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A decision sure to anger environmentalists has been released by government permitting agency New Zealand Petroleum and Minerals (NZP&M), which has granted Trans-Tasman Resources a 20-year permit to extract ironsand from the seabed off Taranaki's coast.
The proposal sparked widespread condemnation from environmentalists and some local communities and thousands protested seabed mining.
Trans-Tasman Resources could not move directly to mining, as it now had to apply for a marine consent from the Environmental Protection Authority (EPA), NZP&M acting national manager for minerals, Heyward Bates, said in a statement.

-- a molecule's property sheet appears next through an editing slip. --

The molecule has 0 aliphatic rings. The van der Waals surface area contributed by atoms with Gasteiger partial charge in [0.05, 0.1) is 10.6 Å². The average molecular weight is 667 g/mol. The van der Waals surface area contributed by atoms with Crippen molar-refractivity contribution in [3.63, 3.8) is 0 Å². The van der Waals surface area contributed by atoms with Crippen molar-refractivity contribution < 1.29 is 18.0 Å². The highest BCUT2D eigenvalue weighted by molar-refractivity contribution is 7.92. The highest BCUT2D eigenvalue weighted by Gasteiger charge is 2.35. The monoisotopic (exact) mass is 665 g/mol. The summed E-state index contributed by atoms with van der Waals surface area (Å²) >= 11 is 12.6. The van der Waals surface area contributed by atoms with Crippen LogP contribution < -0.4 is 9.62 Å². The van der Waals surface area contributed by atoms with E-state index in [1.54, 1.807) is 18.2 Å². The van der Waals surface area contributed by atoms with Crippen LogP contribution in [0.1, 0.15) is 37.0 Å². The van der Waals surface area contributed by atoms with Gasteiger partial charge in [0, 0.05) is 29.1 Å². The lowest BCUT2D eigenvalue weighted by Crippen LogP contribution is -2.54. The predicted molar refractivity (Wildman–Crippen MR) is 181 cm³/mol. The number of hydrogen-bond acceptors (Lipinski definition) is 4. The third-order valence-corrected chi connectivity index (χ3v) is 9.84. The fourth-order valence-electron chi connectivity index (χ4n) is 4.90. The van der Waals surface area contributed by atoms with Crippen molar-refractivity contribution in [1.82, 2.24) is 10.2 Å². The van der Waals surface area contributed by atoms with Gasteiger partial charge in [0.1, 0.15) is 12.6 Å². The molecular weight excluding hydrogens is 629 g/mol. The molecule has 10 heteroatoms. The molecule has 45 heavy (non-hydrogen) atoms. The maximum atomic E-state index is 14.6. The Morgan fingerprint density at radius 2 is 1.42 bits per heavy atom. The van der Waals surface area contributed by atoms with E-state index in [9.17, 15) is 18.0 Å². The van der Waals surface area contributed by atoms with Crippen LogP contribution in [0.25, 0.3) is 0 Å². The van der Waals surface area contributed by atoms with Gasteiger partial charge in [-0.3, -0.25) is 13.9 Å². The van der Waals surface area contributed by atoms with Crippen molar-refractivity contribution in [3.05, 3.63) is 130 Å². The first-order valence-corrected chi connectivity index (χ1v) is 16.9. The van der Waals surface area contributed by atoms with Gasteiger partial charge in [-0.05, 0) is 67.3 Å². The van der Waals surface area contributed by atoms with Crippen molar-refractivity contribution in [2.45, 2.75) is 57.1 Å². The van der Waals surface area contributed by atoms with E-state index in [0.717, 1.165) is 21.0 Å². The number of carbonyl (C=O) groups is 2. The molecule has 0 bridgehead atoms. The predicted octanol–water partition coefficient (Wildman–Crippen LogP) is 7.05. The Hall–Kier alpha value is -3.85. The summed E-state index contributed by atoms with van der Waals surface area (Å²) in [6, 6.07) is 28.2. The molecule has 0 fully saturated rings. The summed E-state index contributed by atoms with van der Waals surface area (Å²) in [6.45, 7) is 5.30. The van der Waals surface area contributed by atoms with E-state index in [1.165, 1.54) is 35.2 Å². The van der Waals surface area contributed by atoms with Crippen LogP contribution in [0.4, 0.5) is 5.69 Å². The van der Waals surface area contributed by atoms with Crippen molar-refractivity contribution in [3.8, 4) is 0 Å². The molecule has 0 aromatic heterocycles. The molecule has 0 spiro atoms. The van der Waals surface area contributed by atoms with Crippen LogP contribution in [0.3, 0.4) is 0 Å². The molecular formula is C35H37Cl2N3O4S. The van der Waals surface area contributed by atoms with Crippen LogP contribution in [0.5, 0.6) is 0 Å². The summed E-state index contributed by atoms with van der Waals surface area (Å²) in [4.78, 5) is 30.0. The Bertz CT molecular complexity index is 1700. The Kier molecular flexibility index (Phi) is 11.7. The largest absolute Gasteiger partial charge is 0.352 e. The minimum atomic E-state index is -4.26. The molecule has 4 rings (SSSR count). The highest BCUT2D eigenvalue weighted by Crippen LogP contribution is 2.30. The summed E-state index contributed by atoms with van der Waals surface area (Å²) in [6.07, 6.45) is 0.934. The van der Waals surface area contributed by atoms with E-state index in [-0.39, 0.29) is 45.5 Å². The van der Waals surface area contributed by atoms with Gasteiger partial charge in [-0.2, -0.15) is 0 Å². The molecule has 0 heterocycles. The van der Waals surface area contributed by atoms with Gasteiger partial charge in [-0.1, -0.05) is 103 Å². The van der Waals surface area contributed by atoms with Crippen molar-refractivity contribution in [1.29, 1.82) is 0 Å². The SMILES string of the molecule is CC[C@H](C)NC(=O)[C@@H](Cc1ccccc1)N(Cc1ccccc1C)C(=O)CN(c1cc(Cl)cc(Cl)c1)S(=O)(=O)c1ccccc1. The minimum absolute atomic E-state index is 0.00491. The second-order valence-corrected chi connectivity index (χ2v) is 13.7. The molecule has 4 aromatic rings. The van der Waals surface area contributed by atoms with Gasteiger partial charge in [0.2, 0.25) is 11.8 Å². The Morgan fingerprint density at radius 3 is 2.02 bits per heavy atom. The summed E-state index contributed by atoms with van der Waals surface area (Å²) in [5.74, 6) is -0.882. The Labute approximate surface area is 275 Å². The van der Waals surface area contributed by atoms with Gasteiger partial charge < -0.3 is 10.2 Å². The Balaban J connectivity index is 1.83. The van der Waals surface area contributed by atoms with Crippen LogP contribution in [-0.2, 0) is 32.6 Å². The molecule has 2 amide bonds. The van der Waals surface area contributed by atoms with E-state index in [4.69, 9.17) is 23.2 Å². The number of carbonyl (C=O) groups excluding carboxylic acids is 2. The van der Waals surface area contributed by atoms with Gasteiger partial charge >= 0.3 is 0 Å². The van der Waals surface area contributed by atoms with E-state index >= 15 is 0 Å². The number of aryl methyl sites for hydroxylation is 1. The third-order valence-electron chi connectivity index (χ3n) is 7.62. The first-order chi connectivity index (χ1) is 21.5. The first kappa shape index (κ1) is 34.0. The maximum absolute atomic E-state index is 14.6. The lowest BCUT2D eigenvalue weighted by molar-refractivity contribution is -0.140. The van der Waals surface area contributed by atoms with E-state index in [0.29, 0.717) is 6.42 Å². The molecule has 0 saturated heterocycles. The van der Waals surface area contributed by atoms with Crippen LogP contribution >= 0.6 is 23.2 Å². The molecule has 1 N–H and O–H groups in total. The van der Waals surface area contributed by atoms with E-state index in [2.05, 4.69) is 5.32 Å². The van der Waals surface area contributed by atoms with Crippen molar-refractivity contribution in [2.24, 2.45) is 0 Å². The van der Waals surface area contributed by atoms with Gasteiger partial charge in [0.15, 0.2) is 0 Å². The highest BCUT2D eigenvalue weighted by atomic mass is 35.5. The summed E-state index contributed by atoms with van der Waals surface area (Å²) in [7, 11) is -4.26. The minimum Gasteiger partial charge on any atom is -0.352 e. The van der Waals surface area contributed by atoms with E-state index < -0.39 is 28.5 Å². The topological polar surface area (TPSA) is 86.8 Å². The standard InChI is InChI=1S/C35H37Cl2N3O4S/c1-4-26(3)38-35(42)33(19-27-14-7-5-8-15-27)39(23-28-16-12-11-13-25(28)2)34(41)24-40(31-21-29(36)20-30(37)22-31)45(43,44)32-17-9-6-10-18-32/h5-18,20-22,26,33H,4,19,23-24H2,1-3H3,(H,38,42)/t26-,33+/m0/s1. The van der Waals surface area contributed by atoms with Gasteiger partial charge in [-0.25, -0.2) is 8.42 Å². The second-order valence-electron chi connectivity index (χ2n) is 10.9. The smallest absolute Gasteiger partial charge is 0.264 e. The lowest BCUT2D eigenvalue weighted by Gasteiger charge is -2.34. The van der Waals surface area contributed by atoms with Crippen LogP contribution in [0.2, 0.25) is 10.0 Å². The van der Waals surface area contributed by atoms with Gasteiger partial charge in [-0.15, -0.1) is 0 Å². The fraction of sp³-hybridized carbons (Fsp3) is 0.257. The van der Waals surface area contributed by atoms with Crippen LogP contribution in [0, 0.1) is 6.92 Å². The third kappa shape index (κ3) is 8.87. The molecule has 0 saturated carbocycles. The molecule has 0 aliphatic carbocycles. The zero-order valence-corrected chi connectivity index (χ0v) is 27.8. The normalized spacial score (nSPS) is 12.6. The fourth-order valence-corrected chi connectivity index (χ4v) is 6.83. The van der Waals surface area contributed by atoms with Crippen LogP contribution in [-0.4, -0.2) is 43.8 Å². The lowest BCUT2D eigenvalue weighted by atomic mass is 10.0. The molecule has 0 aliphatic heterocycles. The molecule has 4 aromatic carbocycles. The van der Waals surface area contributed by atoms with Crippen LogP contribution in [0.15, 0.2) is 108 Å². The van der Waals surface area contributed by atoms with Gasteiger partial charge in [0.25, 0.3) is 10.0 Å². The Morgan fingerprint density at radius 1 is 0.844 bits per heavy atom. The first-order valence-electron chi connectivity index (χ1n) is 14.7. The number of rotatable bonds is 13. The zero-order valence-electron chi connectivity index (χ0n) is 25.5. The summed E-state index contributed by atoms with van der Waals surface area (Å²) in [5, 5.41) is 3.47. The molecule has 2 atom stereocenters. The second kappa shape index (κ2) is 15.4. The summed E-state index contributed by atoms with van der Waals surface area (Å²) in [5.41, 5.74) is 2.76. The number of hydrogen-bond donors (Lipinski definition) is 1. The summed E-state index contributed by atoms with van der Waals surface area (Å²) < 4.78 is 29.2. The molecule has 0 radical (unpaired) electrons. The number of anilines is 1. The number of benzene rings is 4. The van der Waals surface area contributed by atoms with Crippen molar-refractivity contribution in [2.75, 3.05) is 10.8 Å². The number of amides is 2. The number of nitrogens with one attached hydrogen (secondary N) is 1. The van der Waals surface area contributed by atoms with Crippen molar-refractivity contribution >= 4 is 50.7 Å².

Similarly, separate seabed miner Chatham Rock Phosphate is also seeking a marine consent from the EPA, to suction-dredge phosphate off the seabed floor, near the Chatham Islands.
NZP&M operates under the Ministry of Business, Innovation and Employment (MBIE). Trans-Tasman Resources wants to extract ironsand from a 66sq km area of seabed in New Zealand's Exclusive Economic Zone, off the coast of Patea.
''It [EPA] must consider a broad range of factors when making marine consent decisions, including weighing up potential impacts on the environment and existing interests,'' Mr Bates said.
Trans-Tasman Resources had submitted a marine consent application to the EPA and public hearings were under way. The EPA was expected to release a decision by June.
''Though it would be several years before mining commenced, if a marine consent is granted, it is clear this project has considerable benefits,'' Mr Bates said.